Why have medical schools become a target for inculcating social policy when the stated policy of medical education since Hippocrates has been to develop individuals who know how to cure patients?

Why, indeed. The answer, I fear, is the one often favoured by wokesters when attacking social conservatives: it’s 2019. And even before 2019 woke causes were being encouraged in the world of medicine it seems. Goldfarb claims that during his term as associate dean he was ‘chastised by a faculty member for not including a program on climate change in the course of study’. How remiss of him.

In the wake of Goldfarb’s piece, a Twitter pile-on and contrary pieces in medical journals and other media ensued, of course. The communal outrage of the woke medical fraternity rather reflected Goldfarb’s contention that:

Students are taught in the tradition of educational theorist Etienne Wenger, who emphasized ‘communal learning’ rather than individual mastery of crucial information.

Goldfarb is worried that the goal of today’s educators is to ‘produce legions of primary care physicians who engage in what is termed population health’. Me? Call me old fashioned but I’d rather my doctors were able to diagnose and treat my illnesses successfully than lecture me about gun violence and social inequities. I can get enough of that in the media.

Barmy Army

The people who brought you the armed forces for millennials earlier this year are back in action promising a cleaner, greener war machine. Don’t laugh. After opening the British Army recruitment floodgates for ‘snowflakes, selfie addicts, class clowns, phone zombies, and me, me, millennials’ (just the people you’d want on the front lines of a major conflict) Chief of the General Staff, General Sir Mark Carleton-Smith, at a security event in London last week, promised to up the army’s environmental creds. It’s about time.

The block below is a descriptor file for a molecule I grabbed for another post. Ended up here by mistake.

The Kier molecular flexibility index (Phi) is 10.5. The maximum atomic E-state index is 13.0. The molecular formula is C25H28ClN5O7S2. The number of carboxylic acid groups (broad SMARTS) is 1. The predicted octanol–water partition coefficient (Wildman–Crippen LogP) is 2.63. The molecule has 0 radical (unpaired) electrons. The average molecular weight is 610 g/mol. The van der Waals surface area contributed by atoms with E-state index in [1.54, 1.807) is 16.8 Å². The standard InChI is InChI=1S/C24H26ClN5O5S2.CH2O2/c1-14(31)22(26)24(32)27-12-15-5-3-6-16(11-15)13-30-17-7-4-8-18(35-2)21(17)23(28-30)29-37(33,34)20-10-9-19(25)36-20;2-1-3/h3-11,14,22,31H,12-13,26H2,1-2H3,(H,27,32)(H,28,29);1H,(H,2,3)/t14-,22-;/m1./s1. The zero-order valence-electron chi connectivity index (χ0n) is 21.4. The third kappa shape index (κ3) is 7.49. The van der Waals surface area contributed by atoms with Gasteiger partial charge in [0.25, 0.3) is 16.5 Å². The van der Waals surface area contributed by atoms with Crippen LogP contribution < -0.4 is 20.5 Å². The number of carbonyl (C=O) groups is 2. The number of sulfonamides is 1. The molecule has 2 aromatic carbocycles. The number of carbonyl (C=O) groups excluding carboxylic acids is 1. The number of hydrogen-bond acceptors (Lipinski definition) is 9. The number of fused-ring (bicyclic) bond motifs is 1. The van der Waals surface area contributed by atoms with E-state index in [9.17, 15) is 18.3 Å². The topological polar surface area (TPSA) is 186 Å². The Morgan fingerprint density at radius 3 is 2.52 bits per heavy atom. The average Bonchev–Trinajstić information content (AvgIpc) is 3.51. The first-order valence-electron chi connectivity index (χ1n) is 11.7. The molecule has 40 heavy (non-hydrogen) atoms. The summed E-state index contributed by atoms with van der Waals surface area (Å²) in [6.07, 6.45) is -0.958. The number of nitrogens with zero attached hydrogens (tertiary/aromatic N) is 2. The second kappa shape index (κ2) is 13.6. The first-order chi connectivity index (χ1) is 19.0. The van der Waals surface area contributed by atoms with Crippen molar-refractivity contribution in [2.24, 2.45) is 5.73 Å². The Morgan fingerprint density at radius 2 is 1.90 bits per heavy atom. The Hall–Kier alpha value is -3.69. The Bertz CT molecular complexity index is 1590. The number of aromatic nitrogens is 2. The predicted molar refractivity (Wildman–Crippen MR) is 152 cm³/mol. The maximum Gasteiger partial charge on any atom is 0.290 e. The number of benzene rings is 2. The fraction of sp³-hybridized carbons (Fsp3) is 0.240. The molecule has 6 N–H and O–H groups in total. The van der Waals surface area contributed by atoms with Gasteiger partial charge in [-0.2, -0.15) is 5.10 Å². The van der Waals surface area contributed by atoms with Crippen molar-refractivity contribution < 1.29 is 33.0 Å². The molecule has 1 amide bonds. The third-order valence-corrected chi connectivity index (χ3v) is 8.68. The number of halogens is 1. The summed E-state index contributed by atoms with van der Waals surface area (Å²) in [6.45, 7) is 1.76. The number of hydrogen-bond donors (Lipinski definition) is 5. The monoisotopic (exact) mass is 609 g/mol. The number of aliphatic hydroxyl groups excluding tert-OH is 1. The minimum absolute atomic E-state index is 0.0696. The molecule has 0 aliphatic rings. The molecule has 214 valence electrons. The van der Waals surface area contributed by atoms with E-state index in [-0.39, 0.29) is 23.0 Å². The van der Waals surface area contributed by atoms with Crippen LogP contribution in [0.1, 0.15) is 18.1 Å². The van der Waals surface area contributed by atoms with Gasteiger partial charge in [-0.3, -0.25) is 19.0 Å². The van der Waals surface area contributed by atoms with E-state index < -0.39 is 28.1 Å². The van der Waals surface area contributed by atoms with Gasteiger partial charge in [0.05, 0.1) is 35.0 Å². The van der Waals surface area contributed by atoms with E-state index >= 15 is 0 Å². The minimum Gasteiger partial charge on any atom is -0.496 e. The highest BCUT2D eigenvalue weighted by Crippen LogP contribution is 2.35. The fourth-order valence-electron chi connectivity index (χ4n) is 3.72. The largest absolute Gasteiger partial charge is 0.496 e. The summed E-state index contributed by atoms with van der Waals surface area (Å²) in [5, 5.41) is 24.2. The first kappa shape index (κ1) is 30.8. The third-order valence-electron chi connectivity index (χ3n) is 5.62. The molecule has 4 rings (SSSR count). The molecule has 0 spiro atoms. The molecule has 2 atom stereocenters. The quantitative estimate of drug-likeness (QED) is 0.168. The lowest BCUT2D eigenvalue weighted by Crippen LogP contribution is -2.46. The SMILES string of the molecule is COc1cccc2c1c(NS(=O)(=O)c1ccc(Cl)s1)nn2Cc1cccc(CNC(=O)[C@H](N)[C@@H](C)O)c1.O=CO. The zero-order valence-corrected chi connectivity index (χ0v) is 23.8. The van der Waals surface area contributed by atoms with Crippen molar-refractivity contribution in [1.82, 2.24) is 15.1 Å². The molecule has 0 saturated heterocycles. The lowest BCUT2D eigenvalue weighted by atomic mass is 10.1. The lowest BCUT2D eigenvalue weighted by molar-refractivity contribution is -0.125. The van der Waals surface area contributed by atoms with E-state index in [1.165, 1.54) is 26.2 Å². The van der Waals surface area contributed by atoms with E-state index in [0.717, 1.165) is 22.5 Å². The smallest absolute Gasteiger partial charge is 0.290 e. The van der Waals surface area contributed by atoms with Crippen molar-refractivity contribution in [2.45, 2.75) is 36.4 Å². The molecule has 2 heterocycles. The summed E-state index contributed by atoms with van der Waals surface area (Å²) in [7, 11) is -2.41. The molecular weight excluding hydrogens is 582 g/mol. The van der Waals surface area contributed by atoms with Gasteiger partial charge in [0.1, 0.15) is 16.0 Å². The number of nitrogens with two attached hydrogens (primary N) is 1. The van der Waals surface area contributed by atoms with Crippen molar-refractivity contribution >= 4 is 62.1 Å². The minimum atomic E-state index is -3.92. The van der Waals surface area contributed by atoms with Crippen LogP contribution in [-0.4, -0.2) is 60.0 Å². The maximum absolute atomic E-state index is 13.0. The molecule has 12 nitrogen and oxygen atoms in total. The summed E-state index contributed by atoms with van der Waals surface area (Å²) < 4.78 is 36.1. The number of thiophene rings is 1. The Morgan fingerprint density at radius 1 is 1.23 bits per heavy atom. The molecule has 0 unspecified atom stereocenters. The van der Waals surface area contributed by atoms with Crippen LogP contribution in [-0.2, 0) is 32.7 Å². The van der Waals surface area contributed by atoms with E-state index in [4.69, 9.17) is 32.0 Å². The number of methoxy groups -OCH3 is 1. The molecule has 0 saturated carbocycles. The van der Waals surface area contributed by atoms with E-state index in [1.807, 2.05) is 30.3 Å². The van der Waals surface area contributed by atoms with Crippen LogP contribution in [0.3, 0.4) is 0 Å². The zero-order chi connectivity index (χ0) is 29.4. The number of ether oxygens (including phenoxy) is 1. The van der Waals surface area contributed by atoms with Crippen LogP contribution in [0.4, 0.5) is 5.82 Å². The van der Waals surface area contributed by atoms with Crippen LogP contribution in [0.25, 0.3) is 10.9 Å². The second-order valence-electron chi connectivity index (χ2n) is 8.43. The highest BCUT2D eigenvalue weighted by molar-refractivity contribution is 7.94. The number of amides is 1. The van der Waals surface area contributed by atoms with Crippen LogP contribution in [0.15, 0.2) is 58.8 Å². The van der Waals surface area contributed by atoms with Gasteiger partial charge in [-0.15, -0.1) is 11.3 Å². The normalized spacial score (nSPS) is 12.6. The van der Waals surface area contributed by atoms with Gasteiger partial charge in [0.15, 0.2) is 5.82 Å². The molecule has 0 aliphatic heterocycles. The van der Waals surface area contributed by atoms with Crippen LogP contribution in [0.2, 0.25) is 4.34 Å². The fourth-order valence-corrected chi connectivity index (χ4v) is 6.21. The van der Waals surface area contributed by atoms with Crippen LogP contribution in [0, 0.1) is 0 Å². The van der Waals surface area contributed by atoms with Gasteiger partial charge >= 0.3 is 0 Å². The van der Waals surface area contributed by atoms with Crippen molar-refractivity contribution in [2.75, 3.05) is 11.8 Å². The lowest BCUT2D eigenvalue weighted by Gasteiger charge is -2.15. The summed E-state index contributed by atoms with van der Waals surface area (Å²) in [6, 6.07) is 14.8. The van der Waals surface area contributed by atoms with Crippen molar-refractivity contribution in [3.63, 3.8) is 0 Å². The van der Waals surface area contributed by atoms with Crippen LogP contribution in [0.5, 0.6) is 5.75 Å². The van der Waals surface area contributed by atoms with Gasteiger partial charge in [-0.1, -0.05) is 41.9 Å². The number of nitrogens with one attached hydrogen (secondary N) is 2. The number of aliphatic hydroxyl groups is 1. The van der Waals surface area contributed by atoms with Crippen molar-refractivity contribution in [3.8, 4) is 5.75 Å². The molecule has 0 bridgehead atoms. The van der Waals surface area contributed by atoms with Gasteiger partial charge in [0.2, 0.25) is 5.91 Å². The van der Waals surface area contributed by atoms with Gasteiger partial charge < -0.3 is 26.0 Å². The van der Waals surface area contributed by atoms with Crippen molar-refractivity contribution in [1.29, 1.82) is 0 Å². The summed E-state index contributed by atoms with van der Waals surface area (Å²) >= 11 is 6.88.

The British people can all now sleep safely in their beds, secure in the knowledge that:

The Army is leading defence on sustainable energy solutions, both at home and when deployed overseas. We may be at the inflection point of how we power our next generation of vehicles. Our current equipment programme is possibly the last to be dependent on fossil fuel.

Huzzah!

Carleton-Smith was worryingly light on details about exactly which alternative power sources could possibly take on the huge job of powering the army’s tanks, trucks and armoured personnel carriers. Nuclear (God forbid)? Biomass? Solar? ‘Stop the war, I need to charge my solar-powered batteries!’ should be music to the ears of Britain’s enemies.

The general was upbeat, considering that this change in direction would:

[G]ive the British Army considerable operational benefits, such as reducing our logistical drag, and also puts the Army … on the right side of the environmental argument, especially in the eyes of that next generation of recruits that increasingly make career decisions based on a prospective employer’s environmental credentials.

So, the main thing is that a new level of eco-friendliness will attract eco-warriors to the army’s ranks. You know, the ones whose primary life skill involves glueing themselves to roadways and disrupting traffic.

Personally, I think wind power might be able to do the job. The vacuous and very woke voices of the army and beyond should provide more than enough of that.

Got something to add? Join the discussion and comment below.


Show comments
Close